Oahu’s designated emergency broadcast station, KSSK, has responded well this time. We tuned in shortly after 3:45 a.m. when our neighborhood’s circuit went out (for the sixth time since November 4th).
Christmas music continued to play except for a short “live” newsroom announcement around 4:10, and Mike Perry went “live” at 4:30 and has been going at it nonstop as of this posting.
The station’s newsroom seemed to be fully activated, with personnel breaking in with reports on school closings, highway reports and other newsworthy items. Overall, this was the Michael W. Perry we remembered from Hurricane Iwa 25 years ago – fully engaged and obviously wearing his “emergency hard hat” today.
Where Were the Responders?
What wasn’t as smooth was the flow of information from first responders. Officials with storm-related information were slow in communicating with the public through KSSK.
Hawaiian Electric Company had been experiencing power outages yesterday and last evening, so the company presumably could have anticipated that thousands of customers would wake up in the dark this morning and need information.
Yet HECO's spokesperson wasn’t heard “live” on KSSK until shortly before 6 a.m., long after many customers began calling the station. Even then, his first two reports were brief and focused only on outages on the windward side, north shore, central Oahu and the leeward coast. Nothing was said about the ongoing blackouts in urban Honolulu, leaving those of us without power since 3:45 wondering whether the company knew about our outage.
HECO sent a second spokesperson to KSSK’s studio, and that was a good move. Perry could turn to HECO’s in-studio representative, a former Advertiser reporter who hit a good sympathetic tone about the public's inconvenience in his reports on the company's efforts to restore power.
Callers complained about the lack of information from the Department of Education. Its spokesman wasn’t on “live” until after 6 a.m. The University of Hawaii’s rep didn’t call until after 6:30. We don’t recall hearing anyone from the civil defense agencies or a Honolulu Police Department spokesperson in the first hours. Callers obviously were displeased, and some urged KSSK to contact the DOE and UH for information.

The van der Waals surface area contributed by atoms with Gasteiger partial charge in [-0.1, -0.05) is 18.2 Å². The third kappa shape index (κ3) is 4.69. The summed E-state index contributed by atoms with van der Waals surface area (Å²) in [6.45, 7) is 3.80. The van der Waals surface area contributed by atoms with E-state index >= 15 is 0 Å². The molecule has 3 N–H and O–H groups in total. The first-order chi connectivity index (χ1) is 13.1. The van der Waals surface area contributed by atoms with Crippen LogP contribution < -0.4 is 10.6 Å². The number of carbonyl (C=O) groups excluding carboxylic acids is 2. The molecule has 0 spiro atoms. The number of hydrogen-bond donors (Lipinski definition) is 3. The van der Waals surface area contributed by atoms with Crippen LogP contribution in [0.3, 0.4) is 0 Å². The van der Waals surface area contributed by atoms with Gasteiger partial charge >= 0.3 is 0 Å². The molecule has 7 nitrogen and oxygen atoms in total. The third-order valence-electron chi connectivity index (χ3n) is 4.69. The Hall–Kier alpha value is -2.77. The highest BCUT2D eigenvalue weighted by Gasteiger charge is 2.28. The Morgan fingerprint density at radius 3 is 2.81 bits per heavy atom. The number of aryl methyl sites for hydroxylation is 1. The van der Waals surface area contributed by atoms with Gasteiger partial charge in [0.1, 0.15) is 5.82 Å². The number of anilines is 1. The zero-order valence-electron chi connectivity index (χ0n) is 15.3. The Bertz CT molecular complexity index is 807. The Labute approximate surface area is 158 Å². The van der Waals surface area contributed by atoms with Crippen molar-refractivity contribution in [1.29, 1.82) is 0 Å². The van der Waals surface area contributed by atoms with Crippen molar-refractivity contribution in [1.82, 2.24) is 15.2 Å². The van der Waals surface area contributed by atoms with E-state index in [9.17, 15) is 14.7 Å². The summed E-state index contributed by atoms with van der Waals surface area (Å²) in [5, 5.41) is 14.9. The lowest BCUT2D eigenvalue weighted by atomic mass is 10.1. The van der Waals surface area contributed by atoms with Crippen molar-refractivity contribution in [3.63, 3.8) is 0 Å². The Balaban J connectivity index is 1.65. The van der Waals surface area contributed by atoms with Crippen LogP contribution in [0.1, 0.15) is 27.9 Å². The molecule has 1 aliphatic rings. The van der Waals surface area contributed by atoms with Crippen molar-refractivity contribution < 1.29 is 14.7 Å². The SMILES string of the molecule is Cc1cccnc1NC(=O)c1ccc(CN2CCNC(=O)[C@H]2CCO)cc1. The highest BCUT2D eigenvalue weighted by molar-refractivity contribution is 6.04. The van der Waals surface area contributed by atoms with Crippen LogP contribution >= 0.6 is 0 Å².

Keeping Step with KSSK
CHORE’s advice to first responders is to just pick up the phone and call radio stations early and often. How hard is that? More to the point, it’s what first responders should be conditioned to do. This was a major lesson we wrote about recently in our 25th anniversary remembrance of Iwa in the Honolulu Advertiser.
First responders are not information “gatekeepers.” That’s the term for newsroom professionals who decide what’s “news” and what isn’t. Official spokespeople don’t horde information; they exist to disseminate it quickly.
We don’t know what explains the relatively slow response today, but we do have this simple suggestion for all companies and agencies that are expected to communicate information to the public during emergencies:
Be as quick with your response as the official emergency broadcast station – KSSK. If the station was operating at full speed by 4:30 a.m. today, why weren’t you? Help KSSK and other stations keep your customers and citizens informed by planning your response to be as quick as the broadcasters'.
KSSK performed well during and after today’s storm. First responders still have work to do.
What About the Public?
Several callers to KSSK said they couldn’t listen to the station because their power was out – meaning they apparently don’t have a portable radio in the home. That’s pretty amazing, so people:
Go out and buy a cheap battery-powered radio! It will help you stay informed – and keep you off the phone so you're not blocking others with important information they need to convey to KSSK and the public.